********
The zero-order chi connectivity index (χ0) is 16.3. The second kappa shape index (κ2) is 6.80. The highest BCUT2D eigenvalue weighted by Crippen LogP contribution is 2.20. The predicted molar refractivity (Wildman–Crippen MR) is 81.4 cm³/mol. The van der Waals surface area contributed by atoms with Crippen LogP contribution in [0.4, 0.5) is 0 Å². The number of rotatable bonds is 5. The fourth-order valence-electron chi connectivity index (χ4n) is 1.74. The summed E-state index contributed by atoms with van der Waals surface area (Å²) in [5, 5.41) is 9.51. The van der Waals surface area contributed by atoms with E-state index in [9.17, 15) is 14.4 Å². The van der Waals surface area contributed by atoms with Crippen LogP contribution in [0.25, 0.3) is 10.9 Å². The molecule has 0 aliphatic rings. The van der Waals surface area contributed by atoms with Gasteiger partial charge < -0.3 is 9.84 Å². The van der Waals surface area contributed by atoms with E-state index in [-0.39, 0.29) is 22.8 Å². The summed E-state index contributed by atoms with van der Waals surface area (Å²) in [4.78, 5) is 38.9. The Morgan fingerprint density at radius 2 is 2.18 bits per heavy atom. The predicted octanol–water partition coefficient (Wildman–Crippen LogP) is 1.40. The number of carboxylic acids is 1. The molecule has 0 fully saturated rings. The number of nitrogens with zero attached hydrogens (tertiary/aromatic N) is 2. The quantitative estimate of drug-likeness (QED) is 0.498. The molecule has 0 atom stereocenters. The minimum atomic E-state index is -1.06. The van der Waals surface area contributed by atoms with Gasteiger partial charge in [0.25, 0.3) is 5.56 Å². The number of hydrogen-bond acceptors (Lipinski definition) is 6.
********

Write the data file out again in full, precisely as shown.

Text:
The zero-order chi connectivity index (χ0) is 16.3. The second kappa shape index (κ2) is 6.80. The highest BCUT2D eigenvalue weighted by Crippen LogP contribution is 2.20. The predicted molar refractivity (Wildman–Crippen MR) is 81.4 cm³/mol. The van der Waals surface area contributed by atoms with Crippen LogP contribution in [0.4, 0.5) is 0 Å². The number of rotatable bonds is 5. The fourth-order valence-electron chi connectivity index (χ4n) is 1.74. The summed E-state index contributed by atoms with van der Waals surface area (Å²) in [5, 5.41) is 9.51. The van der Waals surface area contributed by atoms with E-state index in [9.17, 15) is 14.4 Å². The van der Waals surface area contributed by atoms with Crippen LogP contribution in [0.25, 0.3) is 10.9 Å². The molecule has 0 aliphatic rings. The van der Waals surface area contributed by atoms with Gasteiger partial charge < -0.3 is 9.84 Å². The van der Waals surface area contributed by atoms with E-state index in [-0.39, 0.29) is 22.8 Å². The summed E-state index contributed by atoms with van der Waals surface area (Å²) in [4.78, 5) is 38.9. The Morgan fingerprint density at radius 2 is 2.18 bits per heavy atom. The predicted octanol–water partition coefficient (Wildman–Crippen LogP) is 1.40. The number of carboxylic acids is 1. The molecule has 0 fully saturated rings. The number of nitrogens with zero attached hydrogens (tertiary/aromatic N) is 2. The quantitative estimate of drug-likeness (QED) is 0.498. The molecule has 0 atom stereocenters. The minimum atomic E-state index is -1.06. The van der Waals surface area contributed by atoms with Gasteiger partial charge in [0.25, 0.3) is 5.56 Å². The number of hydrogen-bond acceptors (Lipinski definition) is 6.